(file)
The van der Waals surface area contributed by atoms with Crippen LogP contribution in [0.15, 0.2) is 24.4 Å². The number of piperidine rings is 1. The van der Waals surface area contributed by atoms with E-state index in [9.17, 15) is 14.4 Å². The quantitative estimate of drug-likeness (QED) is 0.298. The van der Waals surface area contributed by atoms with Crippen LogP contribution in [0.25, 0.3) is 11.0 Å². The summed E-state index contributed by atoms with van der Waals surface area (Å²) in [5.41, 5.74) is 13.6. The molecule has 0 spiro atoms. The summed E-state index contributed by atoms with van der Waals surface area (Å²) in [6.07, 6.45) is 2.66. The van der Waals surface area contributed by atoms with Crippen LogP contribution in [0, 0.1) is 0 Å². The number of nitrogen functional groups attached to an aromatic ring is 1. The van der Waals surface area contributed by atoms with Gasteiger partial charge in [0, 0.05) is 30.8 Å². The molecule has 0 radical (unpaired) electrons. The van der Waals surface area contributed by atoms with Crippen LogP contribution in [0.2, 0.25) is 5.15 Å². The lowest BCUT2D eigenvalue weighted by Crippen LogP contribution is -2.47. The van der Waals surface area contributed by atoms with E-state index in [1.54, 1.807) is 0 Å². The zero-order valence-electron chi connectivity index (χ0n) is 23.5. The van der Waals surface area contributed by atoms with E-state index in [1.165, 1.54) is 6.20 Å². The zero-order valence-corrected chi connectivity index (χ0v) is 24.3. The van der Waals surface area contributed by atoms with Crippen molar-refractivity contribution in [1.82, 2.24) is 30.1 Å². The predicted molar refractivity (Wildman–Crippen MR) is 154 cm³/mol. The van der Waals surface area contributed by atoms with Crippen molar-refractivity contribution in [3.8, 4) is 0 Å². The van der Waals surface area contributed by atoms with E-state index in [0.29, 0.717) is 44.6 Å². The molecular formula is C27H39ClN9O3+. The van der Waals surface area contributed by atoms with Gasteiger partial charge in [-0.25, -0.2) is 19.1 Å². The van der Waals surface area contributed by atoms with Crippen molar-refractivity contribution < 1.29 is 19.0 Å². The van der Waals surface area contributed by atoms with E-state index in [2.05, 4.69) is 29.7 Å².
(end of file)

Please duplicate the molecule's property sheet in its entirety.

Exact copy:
The van der Waals surface area contributed by atoms with Crippen LogP contribution in [0.15, 0.2) is 24.4 Å². The number of piperidine rings is 1. The van der Waals surface area contributed by atoms with E-state index in [9.17, 15) is 14.4 Å². The quantitative estimate of drug-likeness (QED) is 0.298. The van der Waals surface area contributed by atoms with Crippen LogP contribution in [0.25, 0.3) is 11.0 Å². The summed E-state index contributed by atoms with van der Waals surface area (Å²) in [5.41, 5.74) is 13.6. The molecule has 0 spiro atoms. The summed E-state index contributed by atoms with van der Waals surface area (Å²) in [6.07, 6.45) is 2.66. The van der Waals surface area contributed by atoms with Crippen LogP contribution in [0, 0.1) is 0 Å². The number of nitrogen functional groups attached to an aromatic ring is 1. The van der Waals surface area contributed by atoms with Gasteiger partial charge in [0, 0.05) is 30.8 Å². The molecule has 0 radical (unpaired) electrons. The van der Waals surface area contributed by atoms with Crippen LogP contribution in [0.2, 0.25) is 5.15 Å². The lowest BCUT2D eigenvalue weighted by Crippen LogP contribution is -2.47. The van der Waals surface area contributed by atoms with E-state index in [1.54, 1.807) is 0 Å². The zero-order valence-electron chi connectivity index (χ0n) is 23.5. The van der Waals surface area contributed by atoms with E-state index in [1.165, 1.54) is 6.20 Å². The zero-order valence-corrected chi connectivity index (χ0v) is 24.3. The van der Waals surface area contributed by atoms with Crippen molar-refractivity contribution in [1.82, 2.24) is 30.1 Å². The predicted molar refractivity (Wildman–Crippen MR) is 154 cm³/mol. The van der Waals surface area contributed by atoms with Crippen molar-refractivity contribution in [3.8, 4) is 0 Å². The van der Waals surface area contributed by atoms with E-state index in [0.29, 0.717) is 44.6 Å². The molecular formula is C27H39ClN9O3+. The van der Waals surface area contributed by atoms with Gasteiger partial charge in [-0.25, -0.2) is 19.1 Å². The van der Waals surface area contributed by atoms with Crippen molar-refractivity contribution < 1.29 is 19.0 Å². The van der Waals surface area contributed by atoms with E-state index in [2.05, 4.69) is 29.7 Å².